The distribution of Bush Stone-curlews (Burhinus grallarius) in South Australia, with particular reference to Kangaroo IslandJody Adam Gates A B C and David C. Paton A
A School of Environmental Sciences, University of Adelaide, Adelaide, SA 5005, Australia.
B Present address: SA Department for Environment and Heritage, PO Box 231, Berri, SA 5342, Australia.
C Corresponding author. Email: email@example.com
Emu 105(3) 241-247 https://doi.org/10.1071/MU02029
Submitted: 11 July 2002 Accepted: 1 August 2005 Published: 12 October 2005
Bush Stone-curlews (Burhinus grallarius) have suffered major declines and a contraction of their range across southern Australia. A total of 414 records of Bush Stone-curlews was obtained for South Australia, from the late 1880s through to 1995. Early records were widespread across the state. By 1940, however, the decline of Stone-curlews was evident, and by 1980 there were few records on the mainland, with most remaining records coming from Kangaroo Island. Call-playback surveys were undertaken across Kangaroo Island between September 1995 and July 1996 to determine the distribution of Stone-curlews on the island. The birds were recorded at 110 of the 147 (75%) survey sites. Combined with records obtained from landholders, Bush Stone-curlews were found to be distributed throughout the agricultural landscape on the island, being detected at 96% of survey sites in agricultural areas. In contrast, the birds were present at only 8% of survey sites in large remnants of native vegetation. Based on their wide distribution, the Kangaroo Island population of Bush Stone-curlews is now the stronghold for the species in southern Australia. In the absence of foxes, Bush Stone-curlews have benefited from vegetation clearance on Kangaroo Island, with the species being widespread in agricultural areas with remnants of native vegetation and largely absent from extensive areas of dense native vegetation. Call playback provides an efficient censusing technique to monitor population trends of Bush Stone-curlews on Kangaroo Island.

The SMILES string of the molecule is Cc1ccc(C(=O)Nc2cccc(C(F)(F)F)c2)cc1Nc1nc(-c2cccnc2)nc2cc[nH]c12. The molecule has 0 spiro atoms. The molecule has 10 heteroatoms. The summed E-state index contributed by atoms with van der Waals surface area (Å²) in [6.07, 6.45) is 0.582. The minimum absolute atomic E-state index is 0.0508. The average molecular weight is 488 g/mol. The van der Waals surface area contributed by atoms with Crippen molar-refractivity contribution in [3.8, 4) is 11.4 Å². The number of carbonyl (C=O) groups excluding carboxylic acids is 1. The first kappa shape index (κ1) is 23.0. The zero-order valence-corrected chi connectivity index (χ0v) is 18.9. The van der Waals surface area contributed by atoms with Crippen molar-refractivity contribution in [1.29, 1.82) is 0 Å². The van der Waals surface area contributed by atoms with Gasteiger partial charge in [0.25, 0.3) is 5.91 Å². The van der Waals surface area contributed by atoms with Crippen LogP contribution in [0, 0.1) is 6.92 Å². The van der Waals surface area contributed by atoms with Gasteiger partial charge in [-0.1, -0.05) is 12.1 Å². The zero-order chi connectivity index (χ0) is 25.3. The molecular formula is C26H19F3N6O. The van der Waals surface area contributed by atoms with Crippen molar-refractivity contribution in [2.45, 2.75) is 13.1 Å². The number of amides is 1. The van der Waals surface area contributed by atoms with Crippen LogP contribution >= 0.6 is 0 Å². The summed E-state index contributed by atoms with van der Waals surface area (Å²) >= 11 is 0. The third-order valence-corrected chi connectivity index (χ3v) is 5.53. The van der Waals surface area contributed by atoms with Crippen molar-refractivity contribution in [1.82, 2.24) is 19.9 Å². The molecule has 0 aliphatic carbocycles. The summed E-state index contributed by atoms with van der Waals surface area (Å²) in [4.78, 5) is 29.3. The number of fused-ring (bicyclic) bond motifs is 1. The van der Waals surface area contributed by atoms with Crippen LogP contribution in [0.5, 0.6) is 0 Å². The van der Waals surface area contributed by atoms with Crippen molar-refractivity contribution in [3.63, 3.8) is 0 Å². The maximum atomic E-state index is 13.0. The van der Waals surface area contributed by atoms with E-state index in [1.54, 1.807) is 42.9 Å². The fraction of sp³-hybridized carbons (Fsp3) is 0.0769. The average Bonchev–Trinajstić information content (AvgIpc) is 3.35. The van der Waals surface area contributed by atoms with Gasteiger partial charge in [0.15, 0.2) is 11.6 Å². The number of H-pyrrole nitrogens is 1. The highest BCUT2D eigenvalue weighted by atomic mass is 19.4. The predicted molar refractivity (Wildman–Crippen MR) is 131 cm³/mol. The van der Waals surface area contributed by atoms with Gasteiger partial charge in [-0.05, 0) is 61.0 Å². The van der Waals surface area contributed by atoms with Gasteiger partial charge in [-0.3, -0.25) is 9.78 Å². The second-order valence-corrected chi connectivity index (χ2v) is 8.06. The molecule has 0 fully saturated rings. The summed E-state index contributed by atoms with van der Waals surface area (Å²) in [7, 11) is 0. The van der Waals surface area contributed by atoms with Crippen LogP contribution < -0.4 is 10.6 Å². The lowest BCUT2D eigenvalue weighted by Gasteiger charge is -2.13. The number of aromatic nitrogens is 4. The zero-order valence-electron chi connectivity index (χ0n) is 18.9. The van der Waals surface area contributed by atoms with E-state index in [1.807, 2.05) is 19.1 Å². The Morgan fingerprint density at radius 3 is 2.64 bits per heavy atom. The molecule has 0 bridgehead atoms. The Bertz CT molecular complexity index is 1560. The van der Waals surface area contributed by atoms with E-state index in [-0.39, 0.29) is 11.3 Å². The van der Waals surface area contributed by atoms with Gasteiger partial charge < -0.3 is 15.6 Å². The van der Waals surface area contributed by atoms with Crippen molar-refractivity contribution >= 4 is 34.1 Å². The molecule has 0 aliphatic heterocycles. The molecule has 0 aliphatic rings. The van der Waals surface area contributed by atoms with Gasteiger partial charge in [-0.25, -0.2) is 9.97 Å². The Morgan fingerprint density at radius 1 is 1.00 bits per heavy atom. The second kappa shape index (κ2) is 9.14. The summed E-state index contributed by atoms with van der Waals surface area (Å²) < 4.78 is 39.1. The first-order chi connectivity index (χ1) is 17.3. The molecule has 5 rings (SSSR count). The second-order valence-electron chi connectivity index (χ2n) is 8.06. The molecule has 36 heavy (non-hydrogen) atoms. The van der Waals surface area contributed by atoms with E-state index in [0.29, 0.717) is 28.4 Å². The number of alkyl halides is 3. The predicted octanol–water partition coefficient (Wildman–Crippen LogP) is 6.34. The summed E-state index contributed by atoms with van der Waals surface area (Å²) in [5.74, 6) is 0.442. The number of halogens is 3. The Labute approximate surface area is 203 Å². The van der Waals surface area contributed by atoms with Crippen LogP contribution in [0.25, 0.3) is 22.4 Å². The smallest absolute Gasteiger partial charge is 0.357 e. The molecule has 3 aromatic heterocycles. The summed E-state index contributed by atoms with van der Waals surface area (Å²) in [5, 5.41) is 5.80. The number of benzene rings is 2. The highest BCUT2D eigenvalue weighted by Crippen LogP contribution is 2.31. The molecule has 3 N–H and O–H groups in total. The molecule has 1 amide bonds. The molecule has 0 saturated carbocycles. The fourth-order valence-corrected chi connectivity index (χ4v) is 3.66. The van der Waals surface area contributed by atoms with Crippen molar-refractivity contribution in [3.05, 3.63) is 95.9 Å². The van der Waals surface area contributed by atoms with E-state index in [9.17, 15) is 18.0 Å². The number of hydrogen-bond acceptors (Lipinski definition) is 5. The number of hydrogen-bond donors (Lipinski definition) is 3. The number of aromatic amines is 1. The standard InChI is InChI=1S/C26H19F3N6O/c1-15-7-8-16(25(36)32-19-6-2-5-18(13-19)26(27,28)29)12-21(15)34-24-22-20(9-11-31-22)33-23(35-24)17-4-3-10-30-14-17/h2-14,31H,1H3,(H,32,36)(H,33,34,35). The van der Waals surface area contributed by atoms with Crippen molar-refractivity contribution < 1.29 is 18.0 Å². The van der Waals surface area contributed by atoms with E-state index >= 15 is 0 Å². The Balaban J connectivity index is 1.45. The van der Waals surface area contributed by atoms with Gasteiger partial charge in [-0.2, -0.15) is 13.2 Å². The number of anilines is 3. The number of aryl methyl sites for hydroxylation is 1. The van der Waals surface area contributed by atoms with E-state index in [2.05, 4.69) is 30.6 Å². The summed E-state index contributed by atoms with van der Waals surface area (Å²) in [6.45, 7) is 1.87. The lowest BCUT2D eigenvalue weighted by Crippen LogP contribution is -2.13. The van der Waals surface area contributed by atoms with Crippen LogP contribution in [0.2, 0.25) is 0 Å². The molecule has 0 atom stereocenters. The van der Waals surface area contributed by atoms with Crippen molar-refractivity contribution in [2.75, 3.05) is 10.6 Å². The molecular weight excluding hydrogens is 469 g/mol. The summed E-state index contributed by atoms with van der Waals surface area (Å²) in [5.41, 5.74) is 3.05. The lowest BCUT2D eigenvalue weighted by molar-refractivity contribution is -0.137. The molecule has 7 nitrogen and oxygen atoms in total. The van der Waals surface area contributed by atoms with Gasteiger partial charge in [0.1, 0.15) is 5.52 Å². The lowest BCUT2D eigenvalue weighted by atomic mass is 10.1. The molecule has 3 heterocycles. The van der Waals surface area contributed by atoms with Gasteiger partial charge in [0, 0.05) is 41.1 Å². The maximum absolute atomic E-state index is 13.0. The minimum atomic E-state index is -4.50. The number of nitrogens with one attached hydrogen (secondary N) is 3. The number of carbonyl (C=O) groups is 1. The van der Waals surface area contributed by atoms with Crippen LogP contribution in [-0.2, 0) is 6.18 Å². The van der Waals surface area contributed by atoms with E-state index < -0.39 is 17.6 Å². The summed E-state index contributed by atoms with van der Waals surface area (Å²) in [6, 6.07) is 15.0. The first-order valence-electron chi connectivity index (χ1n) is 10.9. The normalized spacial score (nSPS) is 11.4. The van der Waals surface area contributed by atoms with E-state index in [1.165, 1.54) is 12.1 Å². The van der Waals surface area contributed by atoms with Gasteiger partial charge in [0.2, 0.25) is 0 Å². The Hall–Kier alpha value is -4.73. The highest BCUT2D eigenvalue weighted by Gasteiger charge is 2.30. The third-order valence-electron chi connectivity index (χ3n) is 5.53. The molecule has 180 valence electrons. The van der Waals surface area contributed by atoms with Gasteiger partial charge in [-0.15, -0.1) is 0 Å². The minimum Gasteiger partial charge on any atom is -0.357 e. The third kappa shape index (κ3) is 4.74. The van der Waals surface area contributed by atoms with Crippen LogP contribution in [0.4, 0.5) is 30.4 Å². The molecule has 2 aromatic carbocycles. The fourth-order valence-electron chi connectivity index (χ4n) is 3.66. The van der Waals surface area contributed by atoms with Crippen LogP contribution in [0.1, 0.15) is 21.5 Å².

This study was undertaken as part of a Master of Science Degree (Environmental Biology, University of Adelaide). Hal Crouch kindly provided the taped calls of the birds and call-playback equipment. Angela Paltridge assisted with the survey work and Helen Richards assisted with the distribution of questionnaires through the Landcare Newsletter. Comments from two anonymous referees greatly improved the manuscript.
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